The book concludes with the term the ‘Ummahfication’ of violence, a notion that terrorist groups have been moderately effective at portraying certain wars as an offensive against the worldwide Islamic community – the Ummah.  This appeal will continue to resonate with a small percentage of Muslims who radicalise to violence in part because of what they see happening to their brothers and sisters in lands both near and far away.

While I make no attempt to ‘predict’ the next big jihad – after all, no one that I am aware of ‘knew’ that the Arab Spring as it manifested itself in Syria would turn into a disastrous civil war and lead to the creation of IS – it is nevertheless likely that most of the conflicts discussed in this book will fester and that some will grow in intensity.  We have not seen the end of war in which terrorists and terrorist groups have a role to play.

Author

Phil Gurski
Phil Gurski is the President and CEO of Borealis Threat and Risk Consulting Ltd.  He worked as a senior strategic analyst at CSIS (Canadian Security Intelligence Service) from 2001-2015, specializing in violent Islamist-inspired homegrown extremism and radicalisation.  From 1983 to 2001 he was employed as a senior multilingual analyst at Communications Security Establishment, specialising in the Middle East.  He also served as senior special advisor in the National Security Directorate at Public Safety Canada from 2013, focusing on community outreach and training on radicalisation to violence until his retirement from the civil service in May 2015, and as consultant for the Ontario Provincial Police’s Anti-Terrorism Section (PATS) from May to October 2015.

Mr. Gurski has presented on violent Islamist-inspired homegrown extremism and radicalisation across Canada and around the world.  He is the author of “The Threat from Within: Recognizing Al Qaeda-inspired Radicalization and Terrorism in the West” (Rowman and Littlefield 2015) “Western Foreign Fighters: the threat to homeland and international security” (Rowman and Littlefield 2017) and the The Lesser Jihads: taking the Islamist fight to the world (Rowman and Littlefield 2017).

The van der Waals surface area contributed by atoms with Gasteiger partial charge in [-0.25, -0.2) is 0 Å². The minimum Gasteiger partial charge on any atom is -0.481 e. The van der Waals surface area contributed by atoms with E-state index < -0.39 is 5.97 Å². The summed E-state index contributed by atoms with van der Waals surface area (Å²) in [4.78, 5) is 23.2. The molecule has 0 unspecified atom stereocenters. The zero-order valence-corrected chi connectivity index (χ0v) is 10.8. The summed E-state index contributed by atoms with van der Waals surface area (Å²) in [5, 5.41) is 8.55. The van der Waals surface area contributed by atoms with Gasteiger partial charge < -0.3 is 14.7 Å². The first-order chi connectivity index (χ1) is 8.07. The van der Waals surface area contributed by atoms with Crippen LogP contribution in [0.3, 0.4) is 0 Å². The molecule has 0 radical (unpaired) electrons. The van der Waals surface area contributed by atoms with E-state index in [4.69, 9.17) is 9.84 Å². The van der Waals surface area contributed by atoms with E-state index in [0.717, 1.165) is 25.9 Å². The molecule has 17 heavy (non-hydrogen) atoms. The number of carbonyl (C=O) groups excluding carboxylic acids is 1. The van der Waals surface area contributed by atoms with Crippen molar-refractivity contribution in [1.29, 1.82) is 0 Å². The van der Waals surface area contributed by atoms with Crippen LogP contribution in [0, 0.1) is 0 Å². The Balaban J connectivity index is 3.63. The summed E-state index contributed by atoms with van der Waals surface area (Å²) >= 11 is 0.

He regularly blogs (Terrorism in Canada and the West – available on his Web site) and tweets (@borealissaves) on terrorism.  He is a professor of intelligence in the School of Emergency Management (Security, Intelligence and Counter Terrorism certificate programme) at George Brown College in Toronto, an associate fellow at the International Centre for Counter Terrorism (ICCT) in the Netherlands, a fellow at Carleton University’s Norman Paterson School for International Affairs  (NPSIA), a digital fellow at the Montreal Institute for Genocide Studies at Concordia University and an affiliate of the Canadian network for research on Terrorism Security and Society (TSAS).  Mr. Gurski is a regular commentator on terrorism for a wide variety of Canadian and international media.